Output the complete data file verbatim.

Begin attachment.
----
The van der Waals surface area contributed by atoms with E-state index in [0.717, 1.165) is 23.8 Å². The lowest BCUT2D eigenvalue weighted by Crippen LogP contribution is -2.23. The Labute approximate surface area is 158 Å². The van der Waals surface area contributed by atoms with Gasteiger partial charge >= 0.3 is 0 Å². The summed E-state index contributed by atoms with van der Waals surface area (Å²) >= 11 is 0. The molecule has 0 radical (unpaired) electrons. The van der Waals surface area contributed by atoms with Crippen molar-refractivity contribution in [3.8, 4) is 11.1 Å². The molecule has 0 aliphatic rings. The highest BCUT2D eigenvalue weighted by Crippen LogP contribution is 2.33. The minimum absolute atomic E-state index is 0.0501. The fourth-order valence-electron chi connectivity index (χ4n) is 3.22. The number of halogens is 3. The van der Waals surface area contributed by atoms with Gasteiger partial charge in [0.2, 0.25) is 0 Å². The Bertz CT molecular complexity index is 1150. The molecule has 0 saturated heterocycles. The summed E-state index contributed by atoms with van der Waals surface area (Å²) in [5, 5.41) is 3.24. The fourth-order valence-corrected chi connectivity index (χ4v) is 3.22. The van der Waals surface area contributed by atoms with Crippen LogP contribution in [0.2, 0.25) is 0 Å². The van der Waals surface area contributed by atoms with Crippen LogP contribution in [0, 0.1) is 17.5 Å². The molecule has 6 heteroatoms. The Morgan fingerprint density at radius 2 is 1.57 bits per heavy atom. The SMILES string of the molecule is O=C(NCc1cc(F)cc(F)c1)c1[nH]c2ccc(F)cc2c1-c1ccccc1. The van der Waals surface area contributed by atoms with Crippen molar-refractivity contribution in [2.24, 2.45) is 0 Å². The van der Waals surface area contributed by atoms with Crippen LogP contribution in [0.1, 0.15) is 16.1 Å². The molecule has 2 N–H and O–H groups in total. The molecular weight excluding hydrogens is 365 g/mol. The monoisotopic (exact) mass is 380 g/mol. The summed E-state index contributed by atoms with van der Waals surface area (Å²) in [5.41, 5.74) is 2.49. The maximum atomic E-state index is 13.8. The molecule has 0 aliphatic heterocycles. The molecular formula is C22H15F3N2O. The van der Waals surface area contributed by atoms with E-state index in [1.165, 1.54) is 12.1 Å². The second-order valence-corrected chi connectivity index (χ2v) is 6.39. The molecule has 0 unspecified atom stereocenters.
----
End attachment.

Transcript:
The van der Waals surface area contributed by atoms with E-state index in [0.717, 1.165) is 23.8 Å². The lowest BCUT2D eigenvalue weighted by Crippen LogP contribution is -2.23. The Labute approximate surface area is 158 Å². The van der Waals surface area contributed by atoms with Gasteiger partial charge >= 0.3 is 0 Å². The summed E-state index contributed by atoms with van der Waals surface area (Å²) >= 11 is 0. The molecule has 0 radical (unpaired) electrons. The van der Waals surface area contributed by atoms with Crippen molar-refractivity contribution in [3.8, 4) is 11.1 Å². The molecule has 0 aliphatic rings. The highest BCUT2D eigenvalue weighted by Crippen LogP contribution is 2.33. The minimum absolute atomic E-state index is 0.0501. The fourth-order valence-electron chi connectivity index (χ4n) is 3.22. The number of halogens is 3. The van der Waals surface area contributed by atoms with Gasteiger partial charge in [0.2, 0.25) is 0 Å². The Bertz CT molecular complexity index is 1150. The molecule has 0 saturated heterocycles. The summed E-state index contributed by atoms with van der Waals surface area (Å²) in [5, 5.41) is 3.24. The fourth-order valence-corrected chi connectivity index (χ4v) is 3.22. The van der Waals surface area contributed by atoms with Crippen LogP contribution in [0.2, 0.25) is 0 Å². The van der Waals surface area contributed by atoms with Crippen LogP contribution in [0, 0.1) is 17.5 Å². The molecule has 6 heteroatoms. The Morgan fingerprint density at radius 2 is 1.57 bits per heavy atom. The SMILES string of the molecule is O=C(NCc1cc(F)cc(F)c1)c1[nH]c2ccc(F)cc2c1-c1ccccc1. The van der Waals surface area contributed by atoms with Crippen molar-refractivity contribution in [2.24, 2.45) is 0 Å². The van der Waals surface area contributed by atoms with Crippen LogP contribution in [0.1, 0.15) is 16.1 Å². The molecule has 2 N–H and O–H groups in total. The molecular weight excluding hydrogens is 365 g/mol. The monoisotopic (exact) mass is 380 g/mol. The summed E-state index contributed by atoms with van der Waals surface area (Å²) in [5.41, 5.74) is 2.49. The maximum atomic E-state index is 13.8. The molecule has 0 aliphatic heterocycles. The molecular formula is C22H15F3N2O. The van der Waals surface area contributed by atoms with E-state index in [1.165, 1.54) is 12.1 Å². The second-order valence-corrected chi connectivity index (χ2v) is 6.39. The molecule has 0 unspecified atom stereocenters.